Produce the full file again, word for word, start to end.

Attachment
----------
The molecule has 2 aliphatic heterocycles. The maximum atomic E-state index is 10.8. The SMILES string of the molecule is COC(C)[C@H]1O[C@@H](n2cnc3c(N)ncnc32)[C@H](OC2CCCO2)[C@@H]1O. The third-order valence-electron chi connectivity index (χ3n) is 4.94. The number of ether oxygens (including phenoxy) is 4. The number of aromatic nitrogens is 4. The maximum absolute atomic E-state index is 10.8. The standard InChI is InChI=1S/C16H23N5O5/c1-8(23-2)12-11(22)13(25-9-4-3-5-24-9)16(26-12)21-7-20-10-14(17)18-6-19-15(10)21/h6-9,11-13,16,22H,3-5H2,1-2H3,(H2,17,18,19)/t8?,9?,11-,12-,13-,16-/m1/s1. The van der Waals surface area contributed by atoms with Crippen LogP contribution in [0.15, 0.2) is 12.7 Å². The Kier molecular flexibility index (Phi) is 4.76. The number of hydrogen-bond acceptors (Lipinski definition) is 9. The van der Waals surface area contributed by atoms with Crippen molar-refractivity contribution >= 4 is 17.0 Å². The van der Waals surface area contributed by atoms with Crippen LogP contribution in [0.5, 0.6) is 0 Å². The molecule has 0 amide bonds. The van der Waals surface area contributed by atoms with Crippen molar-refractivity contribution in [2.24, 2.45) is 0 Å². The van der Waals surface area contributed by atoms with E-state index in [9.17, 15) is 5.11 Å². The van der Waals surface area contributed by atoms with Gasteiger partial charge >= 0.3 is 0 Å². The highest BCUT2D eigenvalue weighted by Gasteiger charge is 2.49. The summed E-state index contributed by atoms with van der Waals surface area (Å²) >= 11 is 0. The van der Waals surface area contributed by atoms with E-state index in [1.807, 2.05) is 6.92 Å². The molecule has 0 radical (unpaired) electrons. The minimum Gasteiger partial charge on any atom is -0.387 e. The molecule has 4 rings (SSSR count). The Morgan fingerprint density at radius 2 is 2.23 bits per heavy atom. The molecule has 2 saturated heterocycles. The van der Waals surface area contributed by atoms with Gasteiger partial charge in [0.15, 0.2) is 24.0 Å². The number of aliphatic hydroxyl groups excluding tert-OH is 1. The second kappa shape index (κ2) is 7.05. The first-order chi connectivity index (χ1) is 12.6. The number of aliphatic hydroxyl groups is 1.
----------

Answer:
The molecule has 2 aliphatic heterocycles. The maximum atomic E-state index is 10.8. The SMILES string of the molecule is COC(C)[C@H]1O[C@@H](n2cnc3c(N)ncnc32)[C@H](OC2CCCO2)[C@@H]1O. The third-order valence-electron chi connectivity index (χ3n) is 4.94. The number of ether oxygens (including phenoxy) is 4. The number of aromatic nitrogens is 4. The maximum absolute atomic E-state index is 10.8. The standard InChI is InChI=1S/C16H23N5O5/c1-8(23-2)12-11(22)13(25-9-4-3-5-24-9)16(26-12)21-7-20-10-14(17)18-6-19-15(10)21/h6-9,11-13,16,22H,3-5H2,1-2H3,(H2,17,18,19)/t8?,9?,11-,12-,13-,16-/m1/s1. The van der Waals surface area contributed by atoms with Crippen LogP contribution in [0.15, 0.2) is 12.7 Å². The Kier molecular flexibility index (Phi) is 4.76. The number of hydrogen-bond acceptors (Lipinski definition) is 9. The van der Waals surface area contributed by atoms with Crippen molar-refractivity contribution >= 4 is 17.0 Å². The van der Waals surface area contributed by atoms with Crippen LogP contribution in [0.5, 0.6) is 0 Å². The molecule has 0 amide bonds. The van der Waals surface area contributed by atoms with Crippen molar-refractivity contribution in [2.24, 2.45) is 0 Å². The van der Waals surface area contributed by atoms with E-state index in [9.17, 15) is 5.11 Å². The van der Waals surface area contributed by atoms with Gasteiger partial charge >= 0.3 is 0 Å². The highest BCUT2D eigenvalue weighted by Gasteiger charge is 2.49. The summed E-state index contributed by atoms with van der Waals surface area (Å²) >= 11 is 0. The van der Waals surface area contributed by atoms with E-state index in [1.807, 2.05) is 6.92 Å². The molecule has 0 radical (unpaired) electrons. The minimum Gasteiger partial charge on any atom is -0.387 e. The molecule has 4 rings (SSSR count). The Morgan fingerprint density at radius 2 is 2.23 bits per heavy atom. The molecule has 2 saturated heterocycles. The van der Waals surface area contributed by atoms with Gasteiger partial charge in [0.15, 0.2) is 24.0 Å². The number of aliphatic hydroxyl groups excluding tert-OH is 1. The second kappa shape index (κ2) is 7.05. The first-order chi connectivity index (χ1) is 12.6. The number of aliphatic hydroxyl groups is 1.